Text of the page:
Interview with the Tunisian documentary filmmaker Sami Tlili

"We've reached a crossroads"

In conversation with Martina Sabra, the Tunisian literary scholar and documentary filmmaker Sami Tlili talks about the political future of the North African country following the recent parliamentary elections, and the democratic prospects three years after the "Jasmine Revolution"

On 26 October, the people of Tunisia were called upon to elect a new parliament. What do you think the results will be? Many are assuming that it could come down to a coalition between the Ennahda Islamists and the secular conservative collective party Nidaa Tounes.

Sami Tlili: The two big winners will be the Islamists and the old regime. I think they'll divide the cake between them, because they have common interests, Ennahda and the old guard of the RCD. Even if they're calling themselves Nidaa Tounes now, for me they're still the old party of Zine el-Abidine Ben Ali and Habib Bourguiba. But to be honest, I don't think it's all that dramatic. As citizens, we have the responsibility to bring about change. And I think there are a lot of important developments that don't happen at the ballot box, anyway.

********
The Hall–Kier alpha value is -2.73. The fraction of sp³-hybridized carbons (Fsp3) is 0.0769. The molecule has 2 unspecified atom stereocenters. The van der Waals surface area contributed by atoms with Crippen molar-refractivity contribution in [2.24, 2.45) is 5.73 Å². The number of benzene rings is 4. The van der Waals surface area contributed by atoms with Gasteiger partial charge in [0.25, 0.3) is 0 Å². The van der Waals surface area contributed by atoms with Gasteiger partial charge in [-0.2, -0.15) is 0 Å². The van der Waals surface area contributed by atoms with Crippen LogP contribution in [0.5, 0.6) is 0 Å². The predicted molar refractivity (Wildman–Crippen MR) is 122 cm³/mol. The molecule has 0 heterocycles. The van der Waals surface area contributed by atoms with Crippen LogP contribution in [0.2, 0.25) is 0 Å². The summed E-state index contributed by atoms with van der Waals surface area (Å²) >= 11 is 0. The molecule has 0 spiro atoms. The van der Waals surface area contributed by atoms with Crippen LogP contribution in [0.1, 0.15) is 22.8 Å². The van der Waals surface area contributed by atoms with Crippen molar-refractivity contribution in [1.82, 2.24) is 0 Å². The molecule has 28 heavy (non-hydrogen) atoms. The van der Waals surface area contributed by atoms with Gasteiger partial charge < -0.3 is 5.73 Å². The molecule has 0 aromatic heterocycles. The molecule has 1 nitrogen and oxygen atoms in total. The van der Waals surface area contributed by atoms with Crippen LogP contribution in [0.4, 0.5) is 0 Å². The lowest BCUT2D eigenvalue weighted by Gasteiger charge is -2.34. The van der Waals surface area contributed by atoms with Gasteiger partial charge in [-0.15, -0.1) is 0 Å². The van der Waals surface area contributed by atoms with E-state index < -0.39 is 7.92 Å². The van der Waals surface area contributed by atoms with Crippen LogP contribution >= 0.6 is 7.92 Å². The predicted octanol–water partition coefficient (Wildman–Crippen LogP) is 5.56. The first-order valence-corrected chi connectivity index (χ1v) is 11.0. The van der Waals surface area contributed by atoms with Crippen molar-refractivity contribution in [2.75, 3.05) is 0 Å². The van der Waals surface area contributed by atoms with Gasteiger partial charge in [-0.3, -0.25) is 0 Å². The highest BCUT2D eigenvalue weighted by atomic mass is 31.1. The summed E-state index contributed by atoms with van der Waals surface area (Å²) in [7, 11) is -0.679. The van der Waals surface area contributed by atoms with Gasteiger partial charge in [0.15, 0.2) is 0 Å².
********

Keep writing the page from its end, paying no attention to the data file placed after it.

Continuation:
In your opinion, what role could former RCD representatives play in a new Tunisia? And what do you think of the fact that many former trade unionists and former opponents of Ben Ali have joined Nidaa Tounes, like for example the women's rights campaigner Bochra Belhadj Hamida, who is standing in Tunis?